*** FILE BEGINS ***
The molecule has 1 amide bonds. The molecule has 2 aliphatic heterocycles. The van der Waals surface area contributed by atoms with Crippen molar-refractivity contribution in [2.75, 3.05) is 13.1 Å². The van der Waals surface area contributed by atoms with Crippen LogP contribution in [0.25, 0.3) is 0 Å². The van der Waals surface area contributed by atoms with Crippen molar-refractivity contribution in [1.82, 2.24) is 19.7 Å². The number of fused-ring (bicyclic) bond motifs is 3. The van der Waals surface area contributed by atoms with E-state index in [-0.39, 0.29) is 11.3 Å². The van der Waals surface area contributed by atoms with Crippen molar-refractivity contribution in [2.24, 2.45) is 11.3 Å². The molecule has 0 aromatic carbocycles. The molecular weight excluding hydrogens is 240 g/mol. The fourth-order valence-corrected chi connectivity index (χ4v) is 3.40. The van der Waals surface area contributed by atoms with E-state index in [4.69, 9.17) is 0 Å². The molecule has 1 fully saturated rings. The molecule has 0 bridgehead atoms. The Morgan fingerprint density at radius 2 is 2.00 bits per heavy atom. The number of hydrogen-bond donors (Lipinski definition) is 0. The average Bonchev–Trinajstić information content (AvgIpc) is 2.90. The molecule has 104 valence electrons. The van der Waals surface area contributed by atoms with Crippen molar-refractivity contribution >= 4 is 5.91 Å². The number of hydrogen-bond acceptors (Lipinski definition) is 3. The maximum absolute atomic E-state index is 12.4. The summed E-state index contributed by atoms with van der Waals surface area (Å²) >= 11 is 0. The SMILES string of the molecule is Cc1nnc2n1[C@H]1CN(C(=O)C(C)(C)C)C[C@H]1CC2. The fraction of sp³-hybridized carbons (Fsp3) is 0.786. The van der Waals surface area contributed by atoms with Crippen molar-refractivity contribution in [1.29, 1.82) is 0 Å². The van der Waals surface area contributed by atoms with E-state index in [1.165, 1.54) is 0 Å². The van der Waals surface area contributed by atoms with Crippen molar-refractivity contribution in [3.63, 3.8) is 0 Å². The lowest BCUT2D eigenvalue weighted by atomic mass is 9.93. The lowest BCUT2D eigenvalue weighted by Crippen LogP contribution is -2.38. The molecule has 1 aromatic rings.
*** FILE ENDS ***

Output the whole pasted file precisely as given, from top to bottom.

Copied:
The molecule has 1 amide bonds. The molecule has 2 aliphatic heterocycles. The van der Waals surface area contributed by atoms with Crippen molar-refractivity contribution in [2.75, 3.05) is 13.1 Å². The van der Waals surface area contributed by atoms with Crippen LogP contribution in [0.25, 0.3) is 0 Å². The van der Waals surface area contributed by atoms with Crippen molar-refractivity contribution in [1.82, 2.24) is 19.7 Å². The number of fused-ring (bicyclic) bond motifs is 3. The van der Waals surface area contributed by atoms with E-state index in [-0.39, 0.29) is 11.3 Å². The van der Waals surface area contributed by atoms with Crippen molar-refractivity contribution in [2.24, 2.45) is 11.3 Å². The molecule has 0 aromatic carbocycles. The molecular weight excluding hydrogens is 240 g/mol. The fourth-order valence-corrected chi connectivity index (χ4v) is 3.40. The van der Waals surface area contributed by atoms with E-state index in [4.69, 9.17) is 0 Å². The molecule has 1 fully saturated rings. The molecule has 0 bridgehead atoms. The Morgan fingerprint density at radius 2 is 2.00 bits per heavy atom. The number of hydrogen-bond donors (Lipinski definition) is 0. The average Bonchev–Trinajstić information content (AvgIpc) is 2.90. The molecule has 104 valence electrons. The van der Waals surface area contributed by atoms with Crippen molar-refractivity contribution >= 4 is 5.91 Å². The number of hydrogen-bond acceptors (Lipinski definition) is 3. The maximum absolute atomic E-state index is 12.4. The summed E-state index contributed by atoms with van der Waals surface area (Å²) >= 11 is 0. The SMILES string of the molecule is Cc1nnc2n1[C@H]1CN(C(=O)C(C)(C)C)C[C@H]1CC2. The fraction of sp³-hybridized carbons (Fsp3) is 0.786. The van der Waals surface area contributed by atoms with Crippen molar-refractivity contribution in [1.29, 1.82) is 0 Å². The van der Waals surface area contributed by atoms with E-state index in [1.165, 1.54) is 0 Å². The van der Waals surface area contributed by atoms with Crippen molar-refractivity contribution in [3.63, 3.8) is 0 Å². The lowest BCUT2D eigenvalue weighted by atomic mass is 9.93. The lowest BCUT2D eigenvalue weighted by Crippen LogP contribution is -2.38. The molecule has 1 aromatic rings.